There are few business activities the news media seem to delight in exposing as much as “excessive executive compensation.” But recent research shows that these types of headlines, however alarming to public and investor relations departments, don’t change how corporations actually behave.
“Most companies don’t seem to care enough to substantially change their pay practices,” says David Larcker, professor of accounting at the Stanford Graduate School of Business. “They might shift the mix of compensation a bit — from cash payments to stock options, for example — but in total compensation terms, press exposure doesn’t really seem to matter. Obviously, there are some executives who create a lot of value and you want to pay them a lot. But there are other instances when you say, ’Wow, how did this guy get paid this much money?’”
The impetus for the research came when Larcker and his colleagues were trying to understand what might help put constraints on excessive executive pay. One of the things that earlier research had highlighted was the potential role of the press as a watchdog for catching particularly egregious levels of compensation.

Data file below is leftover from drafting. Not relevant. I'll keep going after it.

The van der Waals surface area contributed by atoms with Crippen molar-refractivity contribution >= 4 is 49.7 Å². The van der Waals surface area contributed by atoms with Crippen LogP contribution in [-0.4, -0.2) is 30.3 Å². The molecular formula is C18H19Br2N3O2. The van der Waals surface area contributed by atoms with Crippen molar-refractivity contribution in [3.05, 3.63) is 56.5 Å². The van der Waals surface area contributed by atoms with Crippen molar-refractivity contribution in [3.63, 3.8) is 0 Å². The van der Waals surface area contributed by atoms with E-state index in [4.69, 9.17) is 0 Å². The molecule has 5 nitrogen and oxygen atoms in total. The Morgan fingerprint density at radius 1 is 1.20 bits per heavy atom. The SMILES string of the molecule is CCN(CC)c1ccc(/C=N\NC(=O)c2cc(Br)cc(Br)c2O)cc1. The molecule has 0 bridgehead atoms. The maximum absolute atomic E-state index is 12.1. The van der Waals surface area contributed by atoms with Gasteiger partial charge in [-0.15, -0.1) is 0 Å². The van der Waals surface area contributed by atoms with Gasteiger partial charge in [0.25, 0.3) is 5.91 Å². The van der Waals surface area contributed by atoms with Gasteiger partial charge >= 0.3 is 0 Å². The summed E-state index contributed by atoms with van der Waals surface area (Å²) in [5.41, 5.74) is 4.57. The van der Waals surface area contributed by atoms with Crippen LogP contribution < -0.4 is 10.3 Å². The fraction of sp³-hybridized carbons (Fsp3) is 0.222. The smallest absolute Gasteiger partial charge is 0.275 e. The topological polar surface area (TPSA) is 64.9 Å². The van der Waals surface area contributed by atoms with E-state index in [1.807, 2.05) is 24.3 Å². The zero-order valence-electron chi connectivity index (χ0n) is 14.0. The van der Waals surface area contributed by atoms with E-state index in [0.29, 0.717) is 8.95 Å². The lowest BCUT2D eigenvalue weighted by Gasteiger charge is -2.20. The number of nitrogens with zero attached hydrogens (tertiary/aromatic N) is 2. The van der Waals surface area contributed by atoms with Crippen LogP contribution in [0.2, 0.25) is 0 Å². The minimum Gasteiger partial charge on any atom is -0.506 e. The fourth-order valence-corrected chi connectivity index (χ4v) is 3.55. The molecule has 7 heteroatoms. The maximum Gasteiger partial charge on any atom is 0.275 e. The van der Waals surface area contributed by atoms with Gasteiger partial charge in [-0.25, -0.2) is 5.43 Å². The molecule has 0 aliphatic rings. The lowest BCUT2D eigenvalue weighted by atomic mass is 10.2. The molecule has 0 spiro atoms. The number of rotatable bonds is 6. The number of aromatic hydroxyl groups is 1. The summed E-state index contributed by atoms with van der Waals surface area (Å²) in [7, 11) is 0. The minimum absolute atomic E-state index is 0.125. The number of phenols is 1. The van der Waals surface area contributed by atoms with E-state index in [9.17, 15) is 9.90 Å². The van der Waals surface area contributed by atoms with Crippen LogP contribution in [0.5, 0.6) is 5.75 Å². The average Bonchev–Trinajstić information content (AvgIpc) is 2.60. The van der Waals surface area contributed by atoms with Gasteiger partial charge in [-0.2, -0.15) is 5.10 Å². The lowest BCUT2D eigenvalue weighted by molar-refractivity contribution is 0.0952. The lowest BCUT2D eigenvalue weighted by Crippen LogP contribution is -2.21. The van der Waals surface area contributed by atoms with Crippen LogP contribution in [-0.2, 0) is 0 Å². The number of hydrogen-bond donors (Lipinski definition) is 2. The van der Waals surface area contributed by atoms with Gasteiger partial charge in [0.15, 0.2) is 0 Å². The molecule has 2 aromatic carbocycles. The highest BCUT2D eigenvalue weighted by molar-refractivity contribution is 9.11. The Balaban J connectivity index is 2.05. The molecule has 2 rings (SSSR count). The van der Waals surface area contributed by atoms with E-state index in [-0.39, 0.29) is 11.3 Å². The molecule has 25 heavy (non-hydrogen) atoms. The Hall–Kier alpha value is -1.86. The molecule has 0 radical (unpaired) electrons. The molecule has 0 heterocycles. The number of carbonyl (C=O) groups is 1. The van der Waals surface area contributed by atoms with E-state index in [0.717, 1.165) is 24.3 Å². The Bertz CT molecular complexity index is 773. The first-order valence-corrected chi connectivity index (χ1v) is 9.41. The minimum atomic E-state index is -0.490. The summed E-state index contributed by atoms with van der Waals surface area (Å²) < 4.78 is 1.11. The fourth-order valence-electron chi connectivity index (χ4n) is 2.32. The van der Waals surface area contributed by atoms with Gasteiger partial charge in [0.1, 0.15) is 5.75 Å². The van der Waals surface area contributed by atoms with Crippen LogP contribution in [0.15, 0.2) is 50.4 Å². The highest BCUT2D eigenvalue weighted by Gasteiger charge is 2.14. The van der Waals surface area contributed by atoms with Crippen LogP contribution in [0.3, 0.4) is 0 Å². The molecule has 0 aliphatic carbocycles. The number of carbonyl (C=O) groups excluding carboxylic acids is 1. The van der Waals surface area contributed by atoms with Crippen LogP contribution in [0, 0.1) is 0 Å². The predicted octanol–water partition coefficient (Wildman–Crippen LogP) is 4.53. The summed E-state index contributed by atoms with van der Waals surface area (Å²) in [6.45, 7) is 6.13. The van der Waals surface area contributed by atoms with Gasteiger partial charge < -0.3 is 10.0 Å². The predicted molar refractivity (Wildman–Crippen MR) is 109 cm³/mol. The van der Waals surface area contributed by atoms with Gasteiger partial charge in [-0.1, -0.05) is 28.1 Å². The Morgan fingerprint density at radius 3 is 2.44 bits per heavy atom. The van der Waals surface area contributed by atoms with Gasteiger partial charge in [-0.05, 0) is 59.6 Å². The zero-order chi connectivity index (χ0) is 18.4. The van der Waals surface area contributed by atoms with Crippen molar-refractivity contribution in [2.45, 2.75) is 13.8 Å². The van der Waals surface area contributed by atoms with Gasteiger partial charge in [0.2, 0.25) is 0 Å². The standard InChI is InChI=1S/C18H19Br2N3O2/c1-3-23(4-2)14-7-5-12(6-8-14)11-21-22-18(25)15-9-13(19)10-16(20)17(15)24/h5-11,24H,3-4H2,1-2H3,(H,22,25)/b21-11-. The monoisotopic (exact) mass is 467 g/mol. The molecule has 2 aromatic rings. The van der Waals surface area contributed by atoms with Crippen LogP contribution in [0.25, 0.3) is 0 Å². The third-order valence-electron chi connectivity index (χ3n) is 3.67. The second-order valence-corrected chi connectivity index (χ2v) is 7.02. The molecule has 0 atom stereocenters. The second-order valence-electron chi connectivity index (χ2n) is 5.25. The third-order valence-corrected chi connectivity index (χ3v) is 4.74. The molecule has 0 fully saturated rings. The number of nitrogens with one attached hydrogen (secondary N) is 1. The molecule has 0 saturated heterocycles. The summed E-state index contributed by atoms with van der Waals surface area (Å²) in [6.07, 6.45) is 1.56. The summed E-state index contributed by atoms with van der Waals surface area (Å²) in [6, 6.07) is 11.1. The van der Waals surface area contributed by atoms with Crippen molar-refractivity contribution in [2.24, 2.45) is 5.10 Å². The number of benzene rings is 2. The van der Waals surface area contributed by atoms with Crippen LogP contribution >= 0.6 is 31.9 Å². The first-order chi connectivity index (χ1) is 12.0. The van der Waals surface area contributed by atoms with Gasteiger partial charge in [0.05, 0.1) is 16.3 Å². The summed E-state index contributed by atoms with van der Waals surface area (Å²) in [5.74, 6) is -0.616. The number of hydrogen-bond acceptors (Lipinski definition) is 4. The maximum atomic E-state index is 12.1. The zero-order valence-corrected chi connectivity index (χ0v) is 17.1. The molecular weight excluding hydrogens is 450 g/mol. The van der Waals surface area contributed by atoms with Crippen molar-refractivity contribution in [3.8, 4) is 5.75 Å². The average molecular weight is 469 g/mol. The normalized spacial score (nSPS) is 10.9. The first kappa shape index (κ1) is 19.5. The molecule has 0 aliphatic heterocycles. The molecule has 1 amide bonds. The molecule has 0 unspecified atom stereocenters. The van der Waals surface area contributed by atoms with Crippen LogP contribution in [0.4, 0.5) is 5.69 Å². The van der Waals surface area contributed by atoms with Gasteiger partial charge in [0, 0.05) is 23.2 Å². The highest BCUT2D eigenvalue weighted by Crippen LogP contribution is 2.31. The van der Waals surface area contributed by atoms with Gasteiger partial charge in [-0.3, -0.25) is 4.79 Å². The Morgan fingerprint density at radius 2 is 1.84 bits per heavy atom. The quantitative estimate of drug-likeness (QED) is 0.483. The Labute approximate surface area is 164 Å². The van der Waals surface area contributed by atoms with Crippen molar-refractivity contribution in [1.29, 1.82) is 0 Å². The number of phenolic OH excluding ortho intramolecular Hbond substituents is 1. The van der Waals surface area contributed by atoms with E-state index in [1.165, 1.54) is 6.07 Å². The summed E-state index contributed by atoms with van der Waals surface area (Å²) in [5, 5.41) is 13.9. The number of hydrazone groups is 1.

“Two issues emerged,” Larcker recalls. “First, is the press picking the right executives to pillory?; and second, does it make a difference?” The answer to the first question is “perhaps.” The answer to the second is a resounding “no.” Although excessive compensation is known to be a sign of poor governance, it will likely take the initiative of activist shareholders, employees and others with a more vested interest to reform excessive executive pay practices.
Article contributed by:
Joseph Daniel McCool, Senior Contributing Editor, ExecuNet
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First published in RecruitSmart Insider, ExecuNet’s biweekly market intelligence report.